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West High students’ pins and keychains
Students share the stories behind the pin and keychains that make up their backpack attire.
November 2, 2016
Students of all ages roam the halls of West while sporting numerous keychains and pins on their backpacks. Some use those backpack attentions as a way to show others that they are friendly, while others have sentimental meanings behind them. West Side Story interviewing the owners of the most decorated backpacks at West to find the meaning behind them.
“My dad got this pouch for me a couple years ago and it has the most meaning to it. It has these little stones in it, and there is a buddhist statue. He told me to keep them with me when he gave them to me because they are supposed to bring you happiness and joy,” said Valerie Welch ’17.
“I got into the aesthetic of wearing pins on my bag in ninth grade and I just really like them. They are basically representing all my interests and everything that I like, and I also find them really funny,” said Jena Shaver ’17.
“When I got my backpack it was really boring, and I don’t like plain things so I started drawing on it. They are all drawings of what I support and what I like, the rainbow represents gay rights and I saw some others in The Rolling Stones magazine which I really like,” said Alejandro Drey ’17.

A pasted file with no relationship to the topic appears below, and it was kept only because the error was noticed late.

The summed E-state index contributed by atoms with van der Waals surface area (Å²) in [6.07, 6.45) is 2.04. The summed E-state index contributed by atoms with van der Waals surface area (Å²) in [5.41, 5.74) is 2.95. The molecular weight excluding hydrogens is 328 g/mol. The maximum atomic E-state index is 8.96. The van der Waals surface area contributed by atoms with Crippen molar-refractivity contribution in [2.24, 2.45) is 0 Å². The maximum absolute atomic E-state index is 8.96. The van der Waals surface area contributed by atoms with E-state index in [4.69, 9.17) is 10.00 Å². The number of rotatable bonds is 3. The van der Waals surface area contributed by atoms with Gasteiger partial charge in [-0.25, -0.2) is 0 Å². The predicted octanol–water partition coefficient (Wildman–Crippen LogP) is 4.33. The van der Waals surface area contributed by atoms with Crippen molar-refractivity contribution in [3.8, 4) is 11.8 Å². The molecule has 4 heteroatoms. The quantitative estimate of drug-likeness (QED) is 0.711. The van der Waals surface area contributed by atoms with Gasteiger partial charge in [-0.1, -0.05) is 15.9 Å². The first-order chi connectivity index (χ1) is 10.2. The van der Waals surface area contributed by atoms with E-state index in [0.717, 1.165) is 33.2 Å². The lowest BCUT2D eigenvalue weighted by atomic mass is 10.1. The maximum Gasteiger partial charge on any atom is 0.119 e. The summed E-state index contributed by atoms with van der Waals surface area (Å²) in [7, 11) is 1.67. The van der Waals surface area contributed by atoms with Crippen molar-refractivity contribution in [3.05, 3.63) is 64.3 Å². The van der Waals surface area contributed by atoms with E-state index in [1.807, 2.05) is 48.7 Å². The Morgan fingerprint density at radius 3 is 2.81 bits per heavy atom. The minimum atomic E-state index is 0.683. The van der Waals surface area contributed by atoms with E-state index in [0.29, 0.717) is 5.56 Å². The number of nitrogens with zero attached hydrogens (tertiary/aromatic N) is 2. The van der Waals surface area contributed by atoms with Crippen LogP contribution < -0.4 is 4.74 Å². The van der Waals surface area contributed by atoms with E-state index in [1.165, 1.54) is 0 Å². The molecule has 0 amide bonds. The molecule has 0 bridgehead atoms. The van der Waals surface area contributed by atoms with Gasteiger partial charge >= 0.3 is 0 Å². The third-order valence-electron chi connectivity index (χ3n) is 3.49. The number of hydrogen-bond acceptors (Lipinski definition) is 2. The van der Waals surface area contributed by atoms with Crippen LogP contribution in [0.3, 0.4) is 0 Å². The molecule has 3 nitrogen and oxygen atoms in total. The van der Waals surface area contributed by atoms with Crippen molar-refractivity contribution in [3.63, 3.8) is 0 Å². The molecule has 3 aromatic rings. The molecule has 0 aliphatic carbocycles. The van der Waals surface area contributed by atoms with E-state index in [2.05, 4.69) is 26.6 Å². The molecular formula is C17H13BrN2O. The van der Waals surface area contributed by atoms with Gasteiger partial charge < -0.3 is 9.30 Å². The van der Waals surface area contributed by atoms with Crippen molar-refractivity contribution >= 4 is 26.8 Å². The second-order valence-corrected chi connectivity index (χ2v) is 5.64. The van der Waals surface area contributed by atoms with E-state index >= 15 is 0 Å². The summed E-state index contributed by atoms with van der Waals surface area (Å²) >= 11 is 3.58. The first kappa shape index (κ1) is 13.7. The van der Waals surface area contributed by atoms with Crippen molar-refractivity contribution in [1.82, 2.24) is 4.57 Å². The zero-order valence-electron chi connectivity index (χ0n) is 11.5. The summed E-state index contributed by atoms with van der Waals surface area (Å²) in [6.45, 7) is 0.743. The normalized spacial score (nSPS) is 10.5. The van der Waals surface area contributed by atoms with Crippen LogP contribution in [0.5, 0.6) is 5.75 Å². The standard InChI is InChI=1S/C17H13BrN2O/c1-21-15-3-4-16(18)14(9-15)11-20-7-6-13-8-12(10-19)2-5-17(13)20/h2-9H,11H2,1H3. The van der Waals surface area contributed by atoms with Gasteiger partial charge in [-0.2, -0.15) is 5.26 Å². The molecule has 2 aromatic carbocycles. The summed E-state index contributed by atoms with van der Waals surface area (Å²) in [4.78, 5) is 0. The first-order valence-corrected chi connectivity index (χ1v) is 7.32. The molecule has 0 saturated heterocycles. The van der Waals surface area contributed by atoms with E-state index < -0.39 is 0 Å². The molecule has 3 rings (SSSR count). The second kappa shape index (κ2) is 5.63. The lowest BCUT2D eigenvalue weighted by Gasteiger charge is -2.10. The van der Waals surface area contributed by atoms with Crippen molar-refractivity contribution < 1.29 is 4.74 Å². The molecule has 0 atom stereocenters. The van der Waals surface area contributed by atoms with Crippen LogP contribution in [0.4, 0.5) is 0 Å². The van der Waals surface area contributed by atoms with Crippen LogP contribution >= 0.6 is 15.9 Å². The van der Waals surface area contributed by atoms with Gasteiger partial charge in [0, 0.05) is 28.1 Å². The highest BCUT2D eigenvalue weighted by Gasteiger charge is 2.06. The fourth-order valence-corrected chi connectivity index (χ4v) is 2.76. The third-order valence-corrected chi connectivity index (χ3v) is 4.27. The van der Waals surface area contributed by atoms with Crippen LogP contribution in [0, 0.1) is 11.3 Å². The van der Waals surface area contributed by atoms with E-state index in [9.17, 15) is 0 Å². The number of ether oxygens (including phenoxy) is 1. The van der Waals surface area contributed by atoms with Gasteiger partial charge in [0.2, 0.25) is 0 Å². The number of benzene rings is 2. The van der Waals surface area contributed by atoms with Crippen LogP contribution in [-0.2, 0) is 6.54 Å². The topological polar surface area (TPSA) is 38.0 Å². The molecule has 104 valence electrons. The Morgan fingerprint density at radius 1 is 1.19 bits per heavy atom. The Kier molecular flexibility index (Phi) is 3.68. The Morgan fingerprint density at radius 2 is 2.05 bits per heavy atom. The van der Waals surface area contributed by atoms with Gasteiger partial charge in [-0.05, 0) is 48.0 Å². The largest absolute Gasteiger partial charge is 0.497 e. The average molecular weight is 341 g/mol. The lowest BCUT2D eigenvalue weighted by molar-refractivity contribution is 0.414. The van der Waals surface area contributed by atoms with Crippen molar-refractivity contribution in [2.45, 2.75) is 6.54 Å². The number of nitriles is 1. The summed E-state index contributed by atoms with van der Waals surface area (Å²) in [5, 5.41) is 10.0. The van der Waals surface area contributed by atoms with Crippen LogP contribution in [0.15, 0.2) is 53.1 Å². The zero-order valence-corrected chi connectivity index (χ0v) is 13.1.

“They are a way to express myself without outwarding saying it, they are subtle but if people can get the references that are on them then they know that ‘hey, she is a friendly person that likes the same things as me’,” said Madi Wehmeyer ’18.
“I always have the peace sign one on my backpack because my old best friend and I used to obsess over peace signs back in third grade, so it always reminds me of her,” said Katie Mehaffy ’19.
“I have this keychain that my mom and stepdad gave me, and it says like on the front it has my name and stuff and it’s pink and it’s a heart, and then on the back it says Kassidy, our hearts are always with you, Pat and Mom. And I don’t know it kind of makes me feel good when I’m driving because then it’s like, okay, I’m not totally alone,” said Kassidy Putchio ’19.
“[This one] is from the fall play last year, You Can’t Take it With You, and Nahra gave us all keychains, everybody involved with the show. It was my first sort of experience with Theatre West, which is something I’ve wanted to be a part of since I was little. And so it’s sort of a commemorative little token, I guess, for following my dreams,” said Lucy Polyak ’19.
“I have one that Lucy gave me from when she visited Chicago of Wrigley Field. I like to claim that I’m a Cubs fan, which I am, however, I’m not an avid follower of them,” said Zach Ring ’18.
Photos by Kristina Rosebrook and Fenna Semken.